An initiative introduced by the Department of Education, Skills and Employment (DESE) offers skilled migrants in Australia a free, fast-tracked skills assessment.
Skills shortages in the labour market in certain sectors, amplified by border closures resulting from the COVID-19 crisis, have been recognised by the Australian Government as problems requiring an urgent fix. The seriousness of the situation has led to unique and powerful incentives that could benefit about 9500 onshore migrants.
The Migrant Skills Incentives include not just faster migrant skills assessment processes, but free, fast-tracked skills assessments for onshore migrants who reside in Australia on a permanent family, partner, humanitarian or refugee visa.
One particular incentive is available to migrants who have never undergone a skills assessment and who have skills, qualifications and/or experience directly relevant to a priority occupation.
Priority occupations in engineering include:
- Civil engineers
- Structural engineers
- Transport engineers
- Electrical engineers
- Mechanical engineers
- Mining engineers
- Petroleum engineers
“This program represents quite a dramatic difference to the time an assessment would typically take,” said Engineers Australia Senior Manager Assessments Robin Liu.
“A normal assessment might take 16 to 18 weeks. A previously paid, fast-tracked assessment might take 20 working days. This free offer, running from February 28, 2022 to June 30, 2023 provides an outcome within 15 working days.”
What engineers need to know
Engineers Australia, as an assessing authority, will manage the assessment process for those in the engineering profession.
“We need to promote and communicate this out into various communities to make this solution work,” said Liu, himself a migrant engineer. “We’re talking about people who have a permanent visa but haven’t done any assessment with us in the past.
“The fundamental challenge is for engineers and engineering firms to reach out to the larger community, to spread news of this opportunity out to anybody they think might be eligible, to get people assessed and increase the talent pool.”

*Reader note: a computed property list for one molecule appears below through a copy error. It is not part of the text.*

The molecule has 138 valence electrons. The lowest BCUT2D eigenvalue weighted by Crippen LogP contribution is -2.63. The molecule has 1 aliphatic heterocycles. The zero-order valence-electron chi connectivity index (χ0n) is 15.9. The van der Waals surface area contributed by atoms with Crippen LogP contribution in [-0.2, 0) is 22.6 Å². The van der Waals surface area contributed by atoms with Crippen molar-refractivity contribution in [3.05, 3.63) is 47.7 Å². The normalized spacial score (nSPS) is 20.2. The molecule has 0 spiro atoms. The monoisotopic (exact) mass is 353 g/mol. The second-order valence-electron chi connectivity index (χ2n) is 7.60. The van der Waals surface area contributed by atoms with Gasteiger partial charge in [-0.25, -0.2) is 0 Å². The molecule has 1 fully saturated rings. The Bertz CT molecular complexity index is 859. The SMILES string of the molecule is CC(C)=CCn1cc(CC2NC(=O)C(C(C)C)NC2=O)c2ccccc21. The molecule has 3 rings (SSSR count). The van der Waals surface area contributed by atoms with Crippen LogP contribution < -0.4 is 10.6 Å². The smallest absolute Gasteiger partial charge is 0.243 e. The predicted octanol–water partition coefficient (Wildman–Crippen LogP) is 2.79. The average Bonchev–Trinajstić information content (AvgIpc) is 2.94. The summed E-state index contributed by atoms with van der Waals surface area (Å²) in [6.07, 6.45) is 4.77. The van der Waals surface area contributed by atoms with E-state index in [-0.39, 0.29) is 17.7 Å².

To take advantage of opportunities that come from this process, Liu said, it’s also beneficial for those in engineering to understand the assessment process and its significance.
“Applicants who already have a permanent visa can work without limit in Australia,” he said. “Our assessment process is to confirm that they are a suitable qualified engineer whose qualifications are recognised as equivalent to an Australian engineering degree.”
What’s in it for engineering businesses?
Why is it important that skilled migrant incentives are developed and promoted out to the right people? Because the profession thrives on talent, knowledge and experience from around the globe, Engineers Australia’s Chief Engineer Jane MacMaster FIEAust CPEng told create.
“At the last census 58 per cent of Australia’s engineering team were born overseas and skilled migrants play a crucial role in maintaining Australia’s engineering capability,” she said.
“There are a large number of skilled, experienced migrant engineers who are already within the country who are not employed in an engineering role. Incentives like these can meaningfully contribute to improving employment outcomes and alleviating skills supply challenges.”
But without enough knowledge around the potential influx of migrant engineering talent, organisations might find they’re missing out on powerful, new opportunities. Despite demand for engineers being the highest in a decade.
“There remains a challenge in having Australian employers recognise and value the overseas experience that skilled migrant engineers bring,” MacMaster said.
“There is an opportunity for engineering firms to gain access to considerable experience if they are willing to invest in training to impart the required local (Australian) knowledge to enable them to contribute their capabilities to the fullest extent.
“Engineers Australia is actively working on a range of initiatives to help address barriers to skilled migrant employment both from a skilled migrant perspective and from the employer’s perspective.”
Finally, Liu said, there’s the fact that engineers have always helped, supported, mentored and promoted other engineers.
“The intention here is as important as the business case,” he said. “The intention from Engineers Australia is to help migrant engineers better embed themselves into our community for the long term.
“The first step is having this assessment, for free, to have their skills and knowledge recognised. That’s an excellent start.”